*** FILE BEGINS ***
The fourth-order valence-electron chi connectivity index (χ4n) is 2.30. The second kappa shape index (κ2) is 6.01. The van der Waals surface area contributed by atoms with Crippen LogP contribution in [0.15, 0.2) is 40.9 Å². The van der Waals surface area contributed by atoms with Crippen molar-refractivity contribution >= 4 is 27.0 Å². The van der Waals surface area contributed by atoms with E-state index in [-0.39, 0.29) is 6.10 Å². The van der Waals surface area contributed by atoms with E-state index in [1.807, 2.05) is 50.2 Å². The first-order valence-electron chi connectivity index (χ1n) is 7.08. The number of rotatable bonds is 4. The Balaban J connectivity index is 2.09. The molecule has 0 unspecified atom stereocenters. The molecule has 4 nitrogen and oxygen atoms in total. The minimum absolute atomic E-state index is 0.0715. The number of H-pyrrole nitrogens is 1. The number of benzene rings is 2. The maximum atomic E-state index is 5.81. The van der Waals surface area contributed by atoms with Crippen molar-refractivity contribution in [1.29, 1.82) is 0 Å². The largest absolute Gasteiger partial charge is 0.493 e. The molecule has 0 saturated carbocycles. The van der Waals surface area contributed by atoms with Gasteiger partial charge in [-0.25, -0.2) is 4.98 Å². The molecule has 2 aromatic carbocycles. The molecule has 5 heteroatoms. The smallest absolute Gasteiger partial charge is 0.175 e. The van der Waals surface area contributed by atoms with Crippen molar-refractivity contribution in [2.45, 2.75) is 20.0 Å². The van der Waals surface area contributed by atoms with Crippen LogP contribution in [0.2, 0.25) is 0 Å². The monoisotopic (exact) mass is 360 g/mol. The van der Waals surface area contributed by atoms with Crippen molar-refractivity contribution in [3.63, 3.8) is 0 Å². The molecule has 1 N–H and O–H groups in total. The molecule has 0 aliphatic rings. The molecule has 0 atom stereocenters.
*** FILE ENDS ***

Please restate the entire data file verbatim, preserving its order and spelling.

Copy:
The fourth-order valence-electron chi connectivity index (χ4n) is 2.30. The second kappa shape index (κ2) is 6.01. The van der Waals surface area contributed by atoms with Crippen LogP contribution in [0.15, 0.2) is 40.9 Å². The van der Waals surface area contributed by atoms with Crippen molar-refractivity contribution >= 4 is 27.0 Å². The van der Waals surface area contributed by atoms with E-state index in [-0.39, 0.29) is 6.10 Å². The van der Waals surface area contributed by atoms with E-state index in [1.807, 2.05) is 50.2 Å². The first-order valence-electron chi connectivity index (χ1n) is 7.08. The number of rotatable bonds is 4. The Balaban J connectivity index is 2.09. The molecule has 0 unspecified atom stereocenters. The molecule has 4 nitrogen and oxygen atoms in total. The minimum absolute atomic E-state index is 0.0715. The number of H-pyrrole nitrogens is 1. The number of benzene rings is 2. The maximum atomic E-state index is 5.81. The van der Waals surface area contributed by atoms with Crippen molar-refractivity contribution in [1.29, 1.82) is 0 Å². The largest absolute Gasteiger partial charge is 0.493 e. The molecule has 0 saturated carbocycles. The van der Waals surface area contributed by atoms with Gasteiger partial charge in [-0.25, -0.2) is 4.98 Å². The molecule has 2 aromatic carbocycles. The molecule has 5 heteroatoms. The smallest absolute Gasteiger partial charge is 0.175 e. The van der Waals surface area contributed by atoms with Crippen molar-refractivity contribution in [2.45, 2.75) is 20.0 Å². The van der Waals surface area contributed by atoms with Crippen LogP contribution in [0.2, 0.25) is 0 Å². The monoisotopic (exact) mass is 360 g/mol. The van der Waals surface area contributed by atoms with Crippen molar-refractivity contribution in [3.63, 3.8) is 0 Å². The molecule has 1 N–H and O–H groups in total. The molecule has 0 aliphatic rings. The molecule has 0 atom stereocenters.